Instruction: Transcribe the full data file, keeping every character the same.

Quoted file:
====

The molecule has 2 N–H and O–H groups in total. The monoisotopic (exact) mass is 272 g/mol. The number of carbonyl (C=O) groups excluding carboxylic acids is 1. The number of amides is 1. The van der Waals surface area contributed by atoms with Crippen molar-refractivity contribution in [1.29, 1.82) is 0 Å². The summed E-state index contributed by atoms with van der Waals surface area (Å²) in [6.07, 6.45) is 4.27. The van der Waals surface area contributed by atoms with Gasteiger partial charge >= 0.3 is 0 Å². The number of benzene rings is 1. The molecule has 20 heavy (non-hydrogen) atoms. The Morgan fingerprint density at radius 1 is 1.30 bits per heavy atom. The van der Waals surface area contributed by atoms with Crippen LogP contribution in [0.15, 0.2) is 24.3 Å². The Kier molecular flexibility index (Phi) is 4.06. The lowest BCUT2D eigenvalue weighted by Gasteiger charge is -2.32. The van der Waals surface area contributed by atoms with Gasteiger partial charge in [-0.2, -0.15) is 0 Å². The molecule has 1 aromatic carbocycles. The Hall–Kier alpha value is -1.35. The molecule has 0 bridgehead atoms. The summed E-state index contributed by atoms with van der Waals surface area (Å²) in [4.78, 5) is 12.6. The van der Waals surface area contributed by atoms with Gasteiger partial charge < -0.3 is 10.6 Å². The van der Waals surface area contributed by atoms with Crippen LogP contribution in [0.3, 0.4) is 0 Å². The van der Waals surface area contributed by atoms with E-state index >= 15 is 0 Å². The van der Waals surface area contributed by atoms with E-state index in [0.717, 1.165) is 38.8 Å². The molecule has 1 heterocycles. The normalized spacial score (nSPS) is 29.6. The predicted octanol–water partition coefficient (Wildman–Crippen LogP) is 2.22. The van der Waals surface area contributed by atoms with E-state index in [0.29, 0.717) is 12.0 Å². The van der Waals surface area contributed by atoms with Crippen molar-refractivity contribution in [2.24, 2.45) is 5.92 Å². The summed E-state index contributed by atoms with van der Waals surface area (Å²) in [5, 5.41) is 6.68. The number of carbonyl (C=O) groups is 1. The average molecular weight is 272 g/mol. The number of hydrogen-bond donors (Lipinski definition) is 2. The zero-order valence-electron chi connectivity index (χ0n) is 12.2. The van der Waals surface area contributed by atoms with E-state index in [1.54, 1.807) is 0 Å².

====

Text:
The molecule has 2 N–H and O–H groups in total. The monoisotopic (exact) mass is 272 g/mol. The number of carbonyl (C=O) groups excluding carboxylic acids is 1. The number of amides is 1. The van der Waals surface area contributed by atoms with Crippen molar-refractivity contribution in [1.29, 1.82) is 0 Å². The summed E-state index contributed by atoms with van der Waals surface area (Å²) in [6.07, 6.45) is 4.27. The van der Waals surface area contributed by atoms with Gasteiger partial charge >= 0.3 is 0 Å². The number of benzene rings is 1. The molecule has 20 heavy (non-hydrogen) atoms. The Morgan fingerprint density at radius 1 is 1.30 bits per heavy atom. The van der Waals surface area contributed by atoms with Crippen LogP contribution in [0.15, 0.2) is 24.3 Å². The Kier molecular flexibility index (Phi) is 4.06. The lowest BCUT2D eigenvalue weighted by Gasteiger charge is -2.32. The van der Waals surface area contributed by atoms with Gasteiger partial charge in [-0.2, -0.15) is 0 Å². The molecule has 1 aromatic carbocycles. The Hall–Kier alpha value is -1.35. The molecule has 0 bridgehead atoms. The summed E-state index contributed by atoms with van der Waals surface area (Å²) in [4.78, 5) is 12.6. The van der Waals surface area contributed by atoms with Gasteiger partial charge < -0.3 is 10.6 Å². The van der Waals surface area contributed by atoms with Crippen LogP contribution in [0.3, 0.4) is 0 Å². The van der Waals surface area contributed by atoms with E-state index >= 15 is 0 Å². The van der Waals surface area contributed by atoms with E-state index in [0.717, 1.165) is 38.8 Å². The molecule has 1 heterocycles. The normalized spacial score (nSPS) is 29.6. The predicted octanol–water partition coefficient (Wildman–Crippen LogP) is 2.22. The van der Waals surface area contributed by atoms with E-state index in [0.29, 0.717) is 12.0 Å². The van der Waals surface area contributed by atoms with Crippen molar-refractivity contribution in [2.24, 2.45) is 5.92 Å². The summed E-state index contributed by atoms with van der Waals surface area (Å²) in [5, 5.41) is 6.68. The number of carbonyl (C=O) groups is 1. The average molecular weight is 272 g/mol. The number of hydrogen-bond donors (Lipinski definition) is 2. The zero-order valence-electron chi connectivity index (χ0n) is 12.2. The van der Waals surface area contributed by atoms with E-state index in [1.54, 1.807) is 0 Å².